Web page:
Child allowance system unsustainable
Deliberations on a bill to expand child-rearing allowances paid to families in fiscal 2011 have started in the House of Representatives.
Not only the Liberal Democratic Party but also New Komeito have made clear their stances against the bill. In the current divided Diet, even if the bill passed the lower house, it would almost surely be voted down in the House of Councillors, where opposition parties hold the majority. Therefore, there is only a marginal possibility that the bill will become law within the current fiscal year.
The current child-rearing benefit system, for families with children of middle school age or younger, is based on a temporary statute valid for one year. If the bill on a new law does not pass the Diet, the current system will revert to the former system of dependent child allowances from April.
City, town and village governments actually in charge of handing out the child-rearing allowances changed their computer programs to fit the current system.
Therefore, it would be difficult for them to switch back to the old system so soon, as the old dependent child allowance system is quite different from the current system.
Major confusion expected
However, the local governments cannot prepare for the next fiscal year on the premise that the bill will not become law. If the situation goes on as it is, clerical work on issuing the benefits at municipal government offices will fall into major confusion. The ruling and opposition parties should immediately begin discussions to avoid such an outcome.
To do so, the government and the Democratic Party of Japan have to drop the child-rearing allowance system, at least for now. The government should declare a stance of returning to the old dependent child allowance system, created when the LDP and New Komeito were in power, and ask both parties for cooperation.
The new bill for the second year of the child-rearing allowance system is designed to raise the current monthly handout of 13,000 yen per child to 20,000 yen for children younger than 3.
The LDP and New Komeito have been arguing that improvements to child-related services, such as solving the problem of children waiting to be enrolled at certified nursery schools, should be given priority rather than maintaining a system to dole out cash.
The child-rearing allowance system has been impossible from the beginning. It would require a hefty 5.5 trillion yen annually to fund the full monthly amount of 26,000 yen per child that the DPJ has pledged to eventually provide, but there was no prospect for securing stable revenue sources.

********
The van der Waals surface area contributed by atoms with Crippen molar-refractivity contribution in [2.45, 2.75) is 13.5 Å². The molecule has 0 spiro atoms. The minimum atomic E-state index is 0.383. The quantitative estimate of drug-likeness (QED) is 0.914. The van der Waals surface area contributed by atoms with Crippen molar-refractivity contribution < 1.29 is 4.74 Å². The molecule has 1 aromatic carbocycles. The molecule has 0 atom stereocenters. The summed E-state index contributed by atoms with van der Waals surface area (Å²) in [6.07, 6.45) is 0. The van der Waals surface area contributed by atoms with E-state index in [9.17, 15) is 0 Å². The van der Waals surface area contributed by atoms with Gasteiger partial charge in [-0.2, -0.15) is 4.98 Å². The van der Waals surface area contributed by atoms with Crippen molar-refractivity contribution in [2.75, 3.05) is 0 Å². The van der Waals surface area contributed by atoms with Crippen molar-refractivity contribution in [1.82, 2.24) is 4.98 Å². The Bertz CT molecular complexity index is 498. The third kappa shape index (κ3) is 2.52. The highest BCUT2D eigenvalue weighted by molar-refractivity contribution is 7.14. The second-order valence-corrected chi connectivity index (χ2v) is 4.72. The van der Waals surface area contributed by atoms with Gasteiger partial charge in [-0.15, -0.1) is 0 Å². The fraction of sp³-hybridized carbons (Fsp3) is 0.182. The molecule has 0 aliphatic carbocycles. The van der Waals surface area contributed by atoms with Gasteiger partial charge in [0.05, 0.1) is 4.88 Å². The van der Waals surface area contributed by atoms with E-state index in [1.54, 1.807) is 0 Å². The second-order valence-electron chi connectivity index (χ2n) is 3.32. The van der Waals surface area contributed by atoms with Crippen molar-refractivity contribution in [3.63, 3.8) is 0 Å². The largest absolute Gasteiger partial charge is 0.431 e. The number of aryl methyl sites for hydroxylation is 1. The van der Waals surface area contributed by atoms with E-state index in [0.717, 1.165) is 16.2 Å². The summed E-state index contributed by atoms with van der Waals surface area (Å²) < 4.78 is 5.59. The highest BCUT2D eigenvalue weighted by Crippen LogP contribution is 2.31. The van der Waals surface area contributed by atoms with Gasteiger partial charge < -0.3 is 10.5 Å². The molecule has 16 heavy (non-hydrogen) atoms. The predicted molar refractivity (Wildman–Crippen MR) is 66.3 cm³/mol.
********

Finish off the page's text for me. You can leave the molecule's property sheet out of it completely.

Kan: Surprised at 26,000 yen
Prime Minister Naoto Kan himself has admitted as much.
During recent deliberations on the bill at the Diet, he said, "I was little bit surprised to hear the monthly amount of 26,000 yen when Mr. [Ichiro] Ozawa was party president," recalling the time when the DPJ was deciding the amount.
As Kaoru Yosano, state minister in charge of economic and fiscal policy, described it, this remark is "quite honest."
If Kan still thinks so, his administration should not adhere to the child-rearing allowance bill any more and, instead, both the ruling and opposition parties should cooperate to design a new system as soon as possible, with improvement of the old dependent child benefit system as the basic starting point.
If they follow the right steps, it may be possible to return to the framework of the former system of dependent child benefits backed by revenue sources, while avoiding confusion at the same time.
To finance the current child-rearing allowance system, the tax exemption system for families with children up to 15 years old was abolished, for instance. If that system is not revived, families will face significant tax increases. The government and the DPJ should analyze the situation carefully once again.
There will be resistance within the DPJ to withdrawing such a high-profile plank of the party's 2009 general election manifesto, which helped propel the party to power.
However, the government and the DPJ should not just wait for major confusion to arise without taking measures to avoid it.
We hope Kan will show his leadership in remedying the situation.
(From The Yomiuri Shimbun, Feb. 27, 2011)